What makes a coin important?

Is it because it is rare and desirable?

Or has an unusual design, scarcity, or historical significance?

This article looks at 10 of the rarest, most sought-after, and historically significant gold and silver coins ever minted in the United States. 

Here are just some of the amazing details about these special coins which combine age-old beauty with value:

1861 Confederate Half Dollar – crafted from a beautiful yellow-gold alloy during the American Civil War, they struck only four examples of these at the New Orleans Mint in April 1861. Only two of the four are in private hands - the other two are permanent museum display exhibits. It is one of the most valuable gold coins ever created – if you come across one, it would be worth more than $2 million.

1849 Double Eagle – every once in a while we get a glimpse into America's past with a fortuitously preserved specimen like this coin, struck just prior to California joining the union. Only two examples of James Longacre's "Eagle and Shield" design, and the detailed reproduction of the 1849 Liberty Head Double Eagle 20 Dollar coin masterpiece, are known to still exist. Each one can command prices over $3 million on auction sites.

1913 Liberty Head Double Eagle – mysterious and charmingly designed; this ultra-rare bird is distinctive among US coins for its ‘Liberty’ slogan banner above Lady Liberty’s iconic head on the obverse side of the coin. The Liberty Head Double Eagle was first issued during the California Gold Rush of 1849. It was one of America’s first gold coins, and featured a bust silhouette of Lady Liberty on the obverse side, with the words “Liberty” inscribed on her headdress and “In God, We Trust” displayed on her shoulder. It also showed thirteen stars to represent each original state of the union. On its reverse side is an impressive rendition of an eagle carrying a shield with a ribbon banner stating "E Pluribus Unum” inscribed above its wings. A few examples have shown up for sale recently with bids easily reaching close to or over $4 million dollars.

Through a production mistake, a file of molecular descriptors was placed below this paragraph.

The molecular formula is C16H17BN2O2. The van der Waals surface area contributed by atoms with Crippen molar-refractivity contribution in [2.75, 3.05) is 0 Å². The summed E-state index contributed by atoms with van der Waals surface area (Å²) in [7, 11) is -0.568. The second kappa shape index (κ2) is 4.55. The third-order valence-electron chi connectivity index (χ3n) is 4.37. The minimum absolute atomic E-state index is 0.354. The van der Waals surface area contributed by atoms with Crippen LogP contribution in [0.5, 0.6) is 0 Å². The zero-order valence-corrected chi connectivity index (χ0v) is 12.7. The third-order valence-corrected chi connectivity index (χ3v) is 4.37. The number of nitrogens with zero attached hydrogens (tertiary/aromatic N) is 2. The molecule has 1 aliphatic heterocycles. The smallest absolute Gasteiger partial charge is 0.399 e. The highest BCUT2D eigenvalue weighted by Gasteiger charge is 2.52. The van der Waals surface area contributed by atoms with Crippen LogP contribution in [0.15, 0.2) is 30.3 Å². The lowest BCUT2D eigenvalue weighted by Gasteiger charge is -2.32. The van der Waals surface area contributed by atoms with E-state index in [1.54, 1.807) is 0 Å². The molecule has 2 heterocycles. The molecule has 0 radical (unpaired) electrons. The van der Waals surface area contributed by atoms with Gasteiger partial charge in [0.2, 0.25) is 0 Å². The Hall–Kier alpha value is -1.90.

1804 Draped Bust Silver Dollar – oddly, the history of the 1804 Draped Bust Silver Dollar did not begin until President Andrew Jackson's administration. As diplomatic presents for the King of Siam and the Sultan, of what is now Oman, the State Department at the time seems to have ordered several unique sets of coins. When they heard "one coin of each denomination," the Mint became confused and started minting silver dollars again, even though these coins hadn't been struck for years. After receiving this request, the Mint, in 1834, struck a limited quantity of “1804” Draped Bust Silver Dollars using a fresh set of dies. They minted these coins again around the year 1858, but with a new reverse die and a lighter planchet. Sadly, because of vehement opposition against them, by collectors, all but one of the re-strike versions were destroyed at the mint since it struck them with nothing around their edges. A single example fetched an impressive $7 million in 2016 making it one of the most expensive coins ever sold at auction.

1794 Flowing Hair Silver Dollar – one of the most expensive and valuable coins in the world - an example fetched over $10 million in 2016. One of America’s oldest and rarest silver coins, it was issued following Congress passing a law allowing them for circulation as legal tender for payments up to 25 cents, in 1793. They contained 89% silver content which was later reduced down to 87%. Historically, this coin marks the beginning of the money that would eventually become the most influential in the world. Benjamin Franklin argued that printing American currency was a crucial step toward national independence. “Money is a symbol of authority,” he said. Professionals in the field of numismatics believe George Washington himself helped to develop the prototype for the "Flowing Hair" Silver Dollar. In 1793, a year after Congress established a national Mint, the United States began striking its first coins: copper cents. They distributed the first silver dollar coins to the public the following year. The newly minted 1794 dollar had a silver plug put in it, before striking, to ensure the coin's weight.